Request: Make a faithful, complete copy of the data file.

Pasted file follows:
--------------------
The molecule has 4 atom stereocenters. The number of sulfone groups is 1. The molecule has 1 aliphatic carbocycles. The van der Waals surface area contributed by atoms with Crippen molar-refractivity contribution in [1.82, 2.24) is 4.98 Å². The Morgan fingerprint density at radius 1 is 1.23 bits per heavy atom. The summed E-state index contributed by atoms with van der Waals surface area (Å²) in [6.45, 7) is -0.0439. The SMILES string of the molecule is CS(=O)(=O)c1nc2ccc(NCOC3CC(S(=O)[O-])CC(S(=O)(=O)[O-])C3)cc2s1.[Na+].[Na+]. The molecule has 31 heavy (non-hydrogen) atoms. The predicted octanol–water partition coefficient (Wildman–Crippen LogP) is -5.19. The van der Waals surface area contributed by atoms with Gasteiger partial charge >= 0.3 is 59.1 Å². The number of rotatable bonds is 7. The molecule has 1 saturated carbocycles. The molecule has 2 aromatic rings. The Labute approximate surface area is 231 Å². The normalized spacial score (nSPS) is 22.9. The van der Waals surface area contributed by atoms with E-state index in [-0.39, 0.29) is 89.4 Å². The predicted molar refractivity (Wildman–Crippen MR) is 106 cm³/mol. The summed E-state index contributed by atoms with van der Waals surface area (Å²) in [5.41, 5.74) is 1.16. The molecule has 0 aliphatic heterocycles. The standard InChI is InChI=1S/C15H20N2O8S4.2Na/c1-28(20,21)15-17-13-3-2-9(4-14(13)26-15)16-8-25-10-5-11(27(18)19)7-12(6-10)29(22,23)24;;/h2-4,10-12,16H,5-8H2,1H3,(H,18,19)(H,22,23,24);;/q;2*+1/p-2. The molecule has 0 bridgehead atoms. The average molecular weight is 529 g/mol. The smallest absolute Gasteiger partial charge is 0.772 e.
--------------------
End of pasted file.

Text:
The molecule has 4 atom stereocenters. The number of sulfone groups is 1. The molecule has 1 aliphatic carbocycles. The van der Waals surface area contributed by atoms with Crippen molar-refractivity contribution in [1.82, 2.24) is 4.98 Å². The Morgan fingerprint density at radius 1 is 1.23 bits per heavy atom. The summed E-state index contributed by atoms with van der Waals surface area (Å²) in [6.45, 7) is -0.0439. The SMILES string of the molecule is CS(=O)(=O)c1nc2ccc(NCOC3CC(S(=O)[O-])CC(S(=O)(=O)[O-])C3)cc2s1.[Na+].[Na+]. The molecule has 31 heavy (non-hydrogen) atoms. The predicted octanol–water partition coefficient (Wildman–Crippen LogP) is -5.19. The van der Waals surface area contributed by atoms with Gasteiger partial charge >= 0.3 is 59.1 Å². The number of rotatable bonds is 7. The molecule has 1 saturated carbocycles. The molecule has 2 aromatic rings. The Labute approximate surface area is 231 Å². The normalized spacial score (nSPS) is 22.9. The van der Waals surface area contributed by atoms with E-state index in [-0.39, 0.29) is 89.4 Å². The predicted molar refractivity (Wildman–Crippen MR) is 106 cm³/mol. The summed E-state index contributed by atoms with van der Waals surface area (Å²) in [5.41, 5.74) is 1.16. The molecule has 0 aliphatic heterocycles. The standard InChI is InChI=1S/C15H20N2O8S4.2Na/c1-28(20,21)15-17-13-3-2-9(4-14(13)26-15)16-8-25-10-5-11(27(18)19)7-12(6-10)29(22,23)24;;/h2-4,10-12,16H,5-8H2,1H3,(H,18,19)(H,22,23,24);;/q;2*+1/p-2. The molecule has 0 bridgehead atoms. The average molecular weight is 529 g/mol. The smallest absolute Gasteiger partial charge is 0.772 e.